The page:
Armenian Prime Minister Hovik Abrahamian will form and manage headquarters that will run the ruling party’s campaign in favor of constitutional amendments planned to be put to a referendum later this year.
Eduard Sharmazanov, a spokesperson for the Republican Party of Armenia (HHK), said late on Monday that the decision was made at a meeting of the party’s executive body.
Sharmazanov said that Abrahamian, who is also a senior member of the HHK, will not take a leave but will combine his duties as prime minister with that of the referendum campaign manager. The HHK said this way he will not be breaking the law on referendums.
Abrahamian also successfully managed several other electoral campaigns of the HHK in the past.
Thus, half a year before the 2012 parliamentary elections Abrahamian resigned as parliament speaker to become manager of the HHK campaign. He was reelected to the post in the new parliament where the HHK retained its majority.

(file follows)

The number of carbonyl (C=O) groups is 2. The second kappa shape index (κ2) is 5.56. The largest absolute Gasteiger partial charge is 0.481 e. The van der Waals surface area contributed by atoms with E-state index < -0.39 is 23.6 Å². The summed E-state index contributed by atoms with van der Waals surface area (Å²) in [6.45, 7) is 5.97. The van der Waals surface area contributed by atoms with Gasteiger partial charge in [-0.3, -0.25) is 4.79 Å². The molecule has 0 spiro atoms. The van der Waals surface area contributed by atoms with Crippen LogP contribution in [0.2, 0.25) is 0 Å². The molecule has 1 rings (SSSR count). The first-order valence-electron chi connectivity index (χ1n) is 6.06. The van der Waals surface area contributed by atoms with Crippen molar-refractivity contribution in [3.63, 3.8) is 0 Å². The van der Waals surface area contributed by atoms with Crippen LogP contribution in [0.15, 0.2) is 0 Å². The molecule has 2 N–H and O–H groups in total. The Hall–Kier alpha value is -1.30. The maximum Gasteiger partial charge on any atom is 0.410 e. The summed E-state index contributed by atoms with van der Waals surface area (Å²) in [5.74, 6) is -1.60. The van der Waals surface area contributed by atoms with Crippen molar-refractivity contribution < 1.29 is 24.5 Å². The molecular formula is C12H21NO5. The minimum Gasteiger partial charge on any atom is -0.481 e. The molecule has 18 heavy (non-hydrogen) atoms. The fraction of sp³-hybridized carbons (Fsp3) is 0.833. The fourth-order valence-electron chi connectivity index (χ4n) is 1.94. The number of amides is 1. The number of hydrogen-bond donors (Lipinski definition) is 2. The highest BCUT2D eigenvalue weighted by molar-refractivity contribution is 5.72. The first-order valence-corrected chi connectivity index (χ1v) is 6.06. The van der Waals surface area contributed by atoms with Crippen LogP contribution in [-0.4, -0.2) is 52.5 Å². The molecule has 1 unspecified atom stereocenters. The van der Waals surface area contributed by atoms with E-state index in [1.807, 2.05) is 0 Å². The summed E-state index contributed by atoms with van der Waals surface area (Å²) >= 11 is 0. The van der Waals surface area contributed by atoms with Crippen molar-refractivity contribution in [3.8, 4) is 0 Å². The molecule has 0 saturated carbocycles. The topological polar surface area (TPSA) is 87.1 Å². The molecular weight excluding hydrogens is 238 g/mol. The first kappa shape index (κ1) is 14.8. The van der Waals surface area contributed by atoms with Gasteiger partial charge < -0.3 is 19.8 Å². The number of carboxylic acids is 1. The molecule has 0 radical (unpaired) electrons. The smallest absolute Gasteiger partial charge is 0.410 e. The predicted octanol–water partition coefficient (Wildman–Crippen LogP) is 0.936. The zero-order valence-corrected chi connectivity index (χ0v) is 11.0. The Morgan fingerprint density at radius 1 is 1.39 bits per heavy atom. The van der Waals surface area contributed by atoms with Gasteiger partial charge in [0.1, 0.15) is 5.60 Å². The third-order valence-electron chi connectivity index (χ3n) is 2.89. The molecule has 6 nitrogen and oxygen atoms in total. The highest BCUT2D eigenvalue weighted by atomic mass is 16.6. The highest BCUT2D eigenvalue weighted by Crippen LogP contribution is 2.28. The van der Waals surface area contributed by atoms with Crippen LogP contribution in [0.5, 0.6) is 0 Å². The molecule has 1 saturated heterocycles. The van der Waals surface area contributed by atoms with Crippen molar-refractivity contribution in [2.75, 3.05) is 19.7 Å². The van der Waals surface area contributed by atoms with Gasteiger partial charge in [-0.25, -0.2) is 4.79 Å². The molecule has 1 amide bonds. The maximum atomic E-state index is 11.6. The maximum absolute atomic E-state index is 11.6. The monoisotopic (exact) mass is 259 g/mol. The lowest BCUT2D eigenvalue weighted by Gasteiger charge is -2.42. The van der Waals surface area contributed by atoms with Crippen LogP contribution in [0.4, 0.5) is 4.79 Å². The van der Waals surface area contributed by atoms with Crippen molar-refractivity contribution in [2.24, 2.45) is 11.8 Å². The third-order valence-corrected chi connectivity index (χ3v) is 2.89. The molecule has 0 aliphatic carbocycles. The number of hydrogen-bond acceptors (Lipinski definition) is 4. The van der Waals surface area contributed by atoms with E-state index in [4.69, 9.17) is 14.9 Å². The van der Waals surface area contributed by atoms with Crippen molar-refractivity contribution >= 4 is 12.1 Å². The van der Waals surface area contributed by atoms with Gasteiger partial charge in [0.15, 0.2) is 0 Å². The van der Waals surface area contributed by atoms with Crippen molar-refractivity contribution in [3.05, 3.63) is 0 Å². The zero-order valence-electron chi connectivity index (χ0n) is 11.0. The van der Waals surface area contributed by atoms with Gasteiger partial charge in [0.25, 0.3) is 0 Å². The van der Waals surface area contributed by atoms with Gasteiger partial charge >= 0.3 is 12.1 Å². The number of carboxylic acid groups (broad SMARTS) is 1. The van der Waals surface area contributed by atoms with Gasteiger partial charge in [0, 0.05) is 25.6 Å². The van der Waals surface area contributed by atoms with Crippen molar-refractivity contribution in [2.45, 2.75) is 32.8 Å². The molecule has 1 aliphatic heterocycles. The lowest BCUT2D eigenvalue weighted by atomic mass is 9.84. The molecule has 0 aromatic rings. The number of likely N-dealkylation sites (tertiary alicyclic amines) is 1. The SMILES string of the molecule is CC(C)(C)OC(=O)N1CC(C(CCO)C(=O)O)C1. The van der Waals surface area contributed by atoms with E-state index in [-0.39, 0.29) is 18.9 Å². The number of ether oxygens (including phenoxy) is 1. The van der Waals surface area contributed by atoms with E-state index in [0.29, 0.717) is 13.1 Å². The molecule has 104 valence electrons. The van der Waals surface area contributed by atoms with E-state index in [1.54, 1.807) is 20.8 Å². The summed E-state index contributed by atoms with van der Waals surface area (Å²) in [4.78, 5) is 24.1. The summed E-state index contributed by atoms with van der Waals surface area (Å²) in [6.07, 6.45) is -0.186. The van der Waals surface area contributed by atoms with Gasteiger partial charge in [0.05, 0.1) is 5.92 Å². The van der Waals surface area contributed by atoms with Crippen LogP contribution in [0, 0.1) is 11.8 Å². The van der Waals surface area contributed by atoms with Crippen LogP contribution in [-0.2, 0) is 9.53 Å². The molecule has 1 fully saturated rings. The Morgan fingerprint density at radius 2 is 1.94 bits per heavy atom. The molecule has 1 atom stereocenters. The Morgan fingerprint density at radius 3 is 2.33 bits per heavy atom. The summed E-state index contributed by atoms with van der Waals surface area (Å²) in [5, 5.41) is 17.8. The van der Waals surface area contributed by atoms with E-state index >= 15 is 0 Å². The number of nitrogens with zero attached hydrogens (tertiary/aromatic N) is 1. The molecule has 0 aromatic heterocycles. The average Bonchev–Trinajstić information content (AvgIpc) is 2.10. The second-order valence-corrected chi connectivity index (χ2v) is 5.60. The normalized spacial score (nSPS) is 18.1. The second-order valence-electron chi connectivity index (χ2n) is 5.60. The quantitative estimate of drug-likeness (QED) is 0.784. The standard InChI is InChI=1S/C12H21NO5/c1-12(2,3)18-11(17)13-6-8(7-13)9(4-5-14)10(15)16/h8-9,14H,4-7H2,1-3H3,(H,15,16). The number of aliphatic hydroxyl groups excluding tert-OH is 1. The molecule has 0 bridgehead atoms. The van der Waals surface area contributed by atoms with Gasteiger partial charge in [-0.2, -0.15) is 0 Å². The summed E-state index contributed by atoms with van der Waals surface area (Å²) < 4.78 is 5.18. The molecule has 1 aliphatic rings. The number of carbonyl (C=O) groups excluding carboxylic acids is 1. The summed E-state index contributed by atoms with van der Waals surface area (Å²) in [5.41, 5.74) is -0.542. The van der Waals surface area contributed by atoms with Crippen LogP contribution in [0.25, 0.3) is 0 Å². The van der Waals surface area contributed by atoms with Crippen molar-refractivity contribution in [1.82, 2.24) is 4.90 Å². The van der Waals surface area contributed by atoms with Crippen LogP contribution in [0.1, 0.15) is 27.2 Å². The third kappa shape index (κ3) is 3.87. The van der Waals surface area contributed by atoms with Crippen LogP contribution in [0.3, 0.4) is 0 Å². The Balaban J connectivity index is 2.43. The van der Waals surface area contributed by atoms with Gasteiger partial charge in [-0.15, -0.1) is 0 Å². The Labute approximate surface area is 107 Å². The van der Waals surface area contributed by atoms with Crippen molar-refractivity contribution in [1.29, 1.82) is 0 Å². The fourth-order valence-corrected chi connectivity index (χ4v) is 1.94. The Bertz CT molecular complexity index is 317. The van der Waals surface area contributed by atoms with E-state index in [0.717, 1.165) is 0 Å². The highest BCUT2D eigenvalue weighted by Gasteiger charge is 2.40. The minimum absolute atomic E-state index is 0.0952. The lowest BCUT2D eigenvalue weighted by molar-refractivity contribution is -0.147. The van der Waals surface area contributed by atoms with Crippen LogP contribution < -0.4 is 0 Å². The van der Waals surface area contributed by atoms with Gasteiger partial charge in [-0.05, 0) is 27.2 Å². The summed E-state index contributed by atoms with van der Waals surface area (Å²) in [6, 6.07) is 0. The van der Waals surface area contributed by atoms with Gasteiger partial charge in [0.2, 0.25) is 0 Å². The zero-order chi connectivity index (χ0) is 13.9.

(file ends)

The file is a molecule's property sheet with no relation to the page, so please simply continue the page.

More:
Two of the five opposition factions in the Armenian parliament – namely the Prosperous Armenia Party and the Armenian Revolutionary Federation (Dashnaktsutyun) – have also announced their decisions to run “Yes” campaigns in the December 6 referendum.
Like the HHK, they believe the changes to the Constitution envisaging a transition to a parliamentary form of government will decentralize power and facilitate the country’s further democratization.
The Armenian National Congress, Heritage and some other opposition parties and groups have declared their intentions to carry out “No” campaigns.
They maintains that the proposed constitutional amendments are aimed at enabling incumbent President Serzh Sarkisian to indefinitely stay in power in a different capacity after the end of his second and final presidential term in 2018.
Sarkisian has denied this, saying that he will not become prime minister or parliament speaker in case of Armenia’s transformation into a parliamentary republic.
Legal experts from the Council of Europe’s Venice Commission largely endorsed the draft amendments in September after most of the changes in the text recommended by them were accepted by the Sarkisian administration.